The next time you watch a musical or re-run of Smash, watch for the difference between someone singing and someone acting, or talking, on pitch. (It’s what often makes Ivy better than Karen, which of course destroys the entire show.) Someone singing at you might sound very pretty, but it doesn’t grab you and it doesn’t feel real and vital. When someone communicates on pitch, with the same level of engagement and need they attach to non-musical dialogue, the music heightens the vitality of the words and deepens the emotional life of the character. Simply put, the singing becomes the result of the character’s necessity to communicate in a different way. That necessity is just as freeing for the performer as it is engaging for the audience.
My successful vocal audition today was a result of trusting my voice, demanding of myself and the material exactly what I would demand from non-musical dialogue and relieving myself of the obligation to “sing.” I acted on pitch. I’m sure I’ve been told that’s the way to sing musical theatre a hundred times. I never did it until today. Why are the simple things so damn hard?
WHAT I DID THE NEXT DAY
This post is a couple of days late, but still good.
So, if you’ve followed from last time — I failed. (See pervious post) Well, like I promised myself, the next day I got up and started again. I walked over to AEA and signed up and got ready to walk into that room and do a monologue, whether they liked it or not.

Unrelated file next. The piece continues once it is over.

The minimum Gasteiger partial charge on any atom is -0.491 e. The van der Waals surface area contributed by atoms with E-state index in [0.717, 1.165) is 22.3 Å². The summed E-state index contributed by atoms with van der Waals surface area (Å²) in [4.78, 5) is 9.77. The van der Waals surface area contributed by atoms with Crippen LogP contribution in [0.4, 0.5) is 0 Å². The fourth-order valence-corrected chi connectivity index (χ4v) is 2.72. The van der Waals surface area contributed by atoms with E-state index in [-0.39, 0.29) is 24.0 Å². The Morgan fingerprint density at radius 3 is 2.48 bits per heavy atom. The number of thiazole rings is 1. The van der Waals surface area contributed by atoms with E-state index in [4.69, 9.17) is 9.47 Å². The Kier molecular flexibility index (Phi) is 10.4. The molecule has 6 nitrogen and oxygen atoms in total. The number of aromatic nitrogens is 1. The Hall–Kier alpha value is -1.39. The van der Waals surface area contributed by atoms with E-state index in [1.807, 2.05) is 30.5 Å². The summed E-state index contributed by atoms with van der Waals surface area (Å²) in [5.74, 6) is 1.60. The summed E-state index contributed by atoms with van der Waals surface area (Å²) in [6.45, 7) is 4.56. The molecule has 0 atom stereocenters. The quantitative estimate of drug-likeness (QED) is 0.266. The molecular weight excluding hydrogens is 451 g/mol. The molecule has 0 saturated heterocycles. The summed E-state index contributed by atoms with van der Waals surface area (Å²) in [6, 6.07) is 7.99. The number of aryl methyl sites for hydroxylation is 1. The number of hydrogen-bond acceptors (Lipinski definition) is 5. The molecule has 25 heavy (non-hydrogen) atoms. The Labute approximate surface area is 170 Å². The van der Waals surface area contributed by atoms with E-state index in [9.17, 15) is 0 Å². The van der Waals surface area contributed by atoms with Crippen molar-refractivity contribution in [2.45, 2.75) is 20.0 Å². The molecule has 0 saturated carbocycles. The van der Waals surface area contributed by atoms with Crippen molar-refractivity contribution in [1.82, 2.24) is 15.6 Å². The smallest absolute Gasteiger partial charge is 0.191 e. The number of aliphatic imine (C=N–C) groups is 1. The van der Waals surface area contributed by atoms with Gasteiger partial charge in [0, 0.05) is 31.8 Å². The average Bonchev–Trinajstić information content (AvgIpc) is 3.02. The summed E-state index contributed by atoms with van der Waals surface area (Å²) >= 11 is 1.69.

Here’s what happened. I did the worst monologue I’ve ever done and I had the best audition I ever had. I mean, really the monologue sucked, but I’ve never walked out of an audition happier. Yeah, guess what I had forgotten? It’s not about the monologue, or the song or the two of them together; not at the open call it isn’t. An audition at that stage is a meeting. We shouldn’t even call it an audition, we should just call it a damn meeting.
Before I started my monologue I looked the casting director in the eye and said, “Hello, how are you today?” And she said, “Good, thanks. What will you be doing?” And I answered, quite honestly, “I don’t know yet.” I then asked her which of two pieces she would prefer, because in my mind what was asked for in the breakdown didn’t match what was needed in the play. She lead me in the right direction, and on I went. She spend most of my monologue looking at my resume, so maybe she didn’t even notice that it was shit.
That exchange — the exchange before I even started my monologue was the audition. That was the meeting. The rest was just fodder. After my shitty monologue she asked, “How long were you at Barter.” I answered, and told her how I’ve only been back in the city for a few months. She replied, “Well welcome back, it’s really great to meet you. Thanks so much.”
"It’s really great to meet you."